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Anne of Ingleside by L. M. Montgomery
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Anne of Ingleside (original 1939; edition 1993)

by L. M. Montgomery

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3,834261,345 (3.92)40
Member:mumfie
Title:Anne of Ingleside
Authors:L. M. Montgomery
Info:Penguin Books Canada, Limited (1993), Edition: New Ed, Paperback, 264 pages
Collections:Children's library
Rating:***
Tags:dec, 2012, children, series

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Anne of Ingleside by L. M. Montgomery (1939)

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Although currently considered the sixth entry in Canadian author L.M. Montgomery's classic series of children's novels about red-headed heroine Anne Shirley - the first (and most famous) volume, Anne of Green Gables, was released in 1908, while the eighth and final one, Rilla of Ingleside, appeared in 1921 - Anne of Ingleside was actually published in 1939, long after its companions. It was, in fact, the last of Montgomery's works to appear in her lifetime, making it into print just three years before her death in 1942. I was very conscious of that fact, and of the recent revelations about Montgomery's likely suicide, during my rereading of the book, undertaken for a group discussion over in The L.M. Montgomery Book Club to which I belong, and was especially struck by some of the more melancholy passages that appear in its pages.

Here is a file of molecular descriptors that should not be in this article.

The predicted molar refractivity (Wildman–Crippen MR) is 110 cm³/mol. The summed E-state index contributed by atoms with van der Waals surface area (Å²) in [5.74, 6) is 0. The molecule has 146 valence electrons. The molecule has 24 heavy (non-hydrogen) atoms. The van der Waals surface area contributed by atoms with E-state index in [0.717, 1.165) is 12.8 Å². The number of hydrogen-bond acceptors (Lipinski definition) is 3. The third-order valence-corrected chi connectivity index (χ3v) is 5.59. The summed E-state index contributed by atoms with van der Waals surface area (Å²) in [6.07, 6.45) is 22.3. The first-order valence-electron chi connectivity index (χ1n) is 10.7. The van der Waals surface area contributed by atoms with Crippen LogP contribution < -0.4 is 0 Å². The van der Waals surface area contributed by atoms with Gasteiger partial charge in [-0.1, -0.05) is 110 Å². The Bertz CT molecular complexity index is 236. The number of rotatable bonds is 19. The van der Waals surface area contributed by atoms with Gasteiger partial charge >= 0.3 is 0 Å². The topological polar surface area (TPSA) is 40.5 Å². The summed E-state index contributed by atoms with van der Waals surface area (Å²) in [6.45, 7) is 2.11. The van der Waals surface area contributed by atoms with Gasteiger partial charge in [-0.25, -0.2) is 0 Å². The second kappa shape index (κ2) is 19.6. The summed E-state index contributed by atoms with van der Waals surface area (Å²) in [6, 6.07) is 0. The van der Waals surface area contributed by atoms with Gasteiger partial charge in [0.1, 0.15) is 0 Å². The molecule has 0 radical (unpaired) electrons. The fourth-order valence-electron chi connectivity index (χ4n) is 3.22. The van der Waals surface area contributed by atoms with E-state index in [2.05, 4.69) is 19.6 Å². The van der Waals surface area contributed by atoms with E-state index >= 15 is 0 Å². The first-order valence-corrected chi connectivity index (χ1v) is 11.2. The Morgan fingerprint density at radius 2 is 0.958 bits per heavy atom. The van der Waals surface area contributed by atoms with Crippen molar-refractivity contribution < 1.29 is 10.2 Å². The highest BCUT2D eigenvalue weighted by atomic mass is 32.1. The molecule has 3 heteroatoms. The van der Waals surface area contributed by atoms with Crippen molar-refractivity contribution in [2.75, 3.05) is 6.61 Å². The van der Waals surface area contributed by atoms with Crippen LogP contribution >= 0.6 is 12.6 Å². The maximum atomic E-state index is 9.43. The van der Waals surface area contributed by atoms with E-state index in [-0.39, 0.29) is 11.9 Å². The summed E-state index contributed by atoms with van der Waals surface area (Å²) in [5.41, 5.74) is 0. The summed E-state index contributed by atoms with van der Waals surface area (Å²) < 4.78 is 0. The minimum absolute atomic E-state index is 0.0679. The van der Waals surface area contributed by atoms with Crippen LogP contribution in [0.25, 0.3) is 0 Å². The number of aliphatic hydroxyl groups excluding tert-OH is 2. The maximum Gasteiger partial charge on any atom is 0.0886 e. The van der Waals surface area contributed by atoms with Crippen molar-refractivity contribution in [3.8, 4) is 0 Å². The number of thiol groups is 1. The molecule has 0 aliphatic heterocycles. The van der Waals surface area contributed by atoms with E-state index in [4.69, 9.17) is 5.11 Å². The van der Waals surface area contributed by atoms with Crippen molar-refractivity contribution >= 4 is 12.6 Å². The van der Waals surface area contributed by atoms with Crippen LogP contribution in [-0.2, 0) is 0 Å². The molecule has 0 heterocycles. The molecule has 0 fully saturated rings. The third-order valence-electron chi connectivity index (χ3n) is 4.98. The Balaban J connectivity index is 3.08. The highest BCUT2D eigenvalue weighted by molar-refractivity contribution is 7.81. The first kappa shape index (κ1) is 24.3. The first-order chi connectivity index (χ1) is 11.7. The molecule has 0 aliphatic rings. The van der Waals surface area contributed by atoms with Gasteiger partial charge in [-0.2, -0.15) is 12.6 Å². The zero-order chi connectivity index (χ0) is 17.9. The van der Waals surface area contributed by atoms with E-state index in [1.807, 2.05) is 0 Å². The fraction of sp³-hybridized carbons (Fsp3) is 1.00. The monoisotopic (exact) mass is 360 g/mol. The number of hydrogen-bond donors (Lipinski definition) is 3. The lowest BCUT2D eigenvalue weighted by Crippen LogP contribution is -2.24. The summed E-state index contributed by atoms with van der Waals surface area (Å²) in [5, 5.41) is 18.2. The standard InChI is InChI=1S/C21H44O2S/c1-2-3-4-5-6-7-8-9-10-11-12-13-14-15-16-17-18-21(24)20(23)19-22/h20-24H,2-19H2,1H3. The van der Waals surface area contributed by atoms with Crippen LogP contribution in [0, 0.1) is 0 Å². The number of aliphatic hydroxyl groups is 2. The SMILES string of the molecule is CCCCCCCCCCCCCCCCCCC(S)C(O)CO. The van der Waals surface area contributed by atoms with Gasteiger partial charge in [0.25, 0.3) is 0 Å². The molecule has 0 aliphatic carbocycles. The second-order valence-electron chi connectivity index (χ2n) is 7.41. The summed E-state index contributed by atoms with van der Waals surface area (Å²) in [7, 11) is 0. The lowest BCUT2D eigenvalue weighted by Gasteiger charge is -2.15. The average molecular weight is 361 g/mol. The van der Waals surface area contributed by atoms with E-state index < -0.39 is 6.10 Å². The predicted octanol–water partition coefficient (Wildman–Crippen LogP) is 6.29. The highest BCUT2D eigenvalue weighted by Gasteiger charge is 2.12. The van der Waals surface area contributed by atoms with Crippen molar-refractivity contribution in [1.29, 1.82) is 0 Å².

Meant to fill in gaps between Anne's House of Dreams (1917), which chronicles the first year of Anne's married life with Gilbert Blythe, and Rainbow Valley (1919), which focuses almost entirely upon the six Blythe children, the narrative of Anne of Ingleside is divided between Anne and her children, sometimes chronicling the former's trials and tribulations, as when she comes to doubt Gilbert's regard for her, toward the end of the book; and sometimes featuring the children's adventures and misadventures, from Jem's dog-related sorrows to Di's string of false friends. The result is a book that feels, much like the epistolary Anne of Windy Poplars, rather episodic. I found it quite charming, for all that, and while I'm not entirely sure it succeeds as a novel, enjoyed many of the individual episodes enough that it didn't make much difference to me. Anne's reunion with her childhood friend, Diana, and their day of remembrances of times past; the visit of the deliciously obnoxious Aunt Mary Maria Blythe to Ingleside, and the unexpected cause of her departure; the birth of little Rilla, and Walter's anguish, when exiled from home that day; the poignant discovery, on Jem's part, that you can buy a dog, but not his love - these episodes all appealed to me immensely, even if others - Nan's castle-in-the-air, regarding the GLOOMY HOUSE, for instance - strained my suspension of disbelief.